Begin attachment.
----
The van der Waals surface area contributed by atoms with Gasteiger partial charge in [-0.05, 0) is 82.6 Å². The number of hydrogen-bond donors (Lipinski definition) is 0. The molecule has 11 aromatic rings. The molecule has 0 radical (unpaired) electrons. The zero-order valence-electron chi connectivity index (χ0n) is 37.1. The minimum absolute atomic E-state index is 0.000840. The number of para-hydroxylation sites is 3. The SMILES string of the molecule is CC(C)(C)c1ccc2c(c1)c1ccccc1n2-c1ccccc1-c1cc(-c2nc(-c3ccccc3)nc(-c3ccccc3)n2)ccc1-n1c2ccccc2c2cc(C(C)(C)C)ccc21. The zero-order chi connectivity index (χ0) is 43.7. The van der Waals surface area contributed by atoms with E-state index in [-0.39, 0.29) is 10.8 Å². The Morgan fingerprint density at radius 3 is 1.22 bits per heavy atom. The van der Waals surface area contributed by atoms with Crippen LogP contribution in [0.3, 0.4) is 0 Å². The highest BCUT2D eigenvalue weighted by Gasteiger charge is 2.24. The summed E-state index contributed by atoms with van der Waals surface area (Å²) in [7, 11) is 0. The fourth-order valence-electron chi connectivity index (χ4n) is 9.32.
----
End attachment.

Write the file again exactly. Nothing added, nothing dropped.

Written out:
The van der Waals surface area contributed by atoms with Gasteiger partial charge in [-0.05, 0) is 82.6 Å². The number of hydrogen-bond donors (Lipinski definition) is 0. The molecule has 11 aromatic rings. The molecule has 0 radical (unpaired) electrons. The zero-order valence-electron chi connectivity index (χ0n) is 37.1. The minimum absolute atomic E-state index is 0.000840. The number of para-hydroxylation sites is 3. The SMILES string of the molecule is CC(C)(C)c1ccc2c(c1)c1ccccc1n2-c1ccccc1-c1cc(-c2nc(-c3ccccc3)nc(-c3ccccc3)n2)ccc1-n1c2ccccc2c2cc(C(C)(C)C)ccc21. The zero-order chi connectivity index (χ0) is 43.7. The van der Waals surface area contributed by atoms with E-state index in [-0.39, 0.29) is 10.8 Å². The Morgan fingerprint density at radius 3 is 1.22 bits per heavy atom. The van der Waals surface area contributed by atoms with Crippen LogP contribution in [0.3, 0.4) is 0 Å². The highest BCUT2D eigenvalue weighted by Gasteiger charge is 2.24. The summed E-state index contributed by atoms with van der Waals surface area (Å²) in [7, 11) is 0. The fourth-order valence-electron chi connectivity index (χ4n) is 9.32.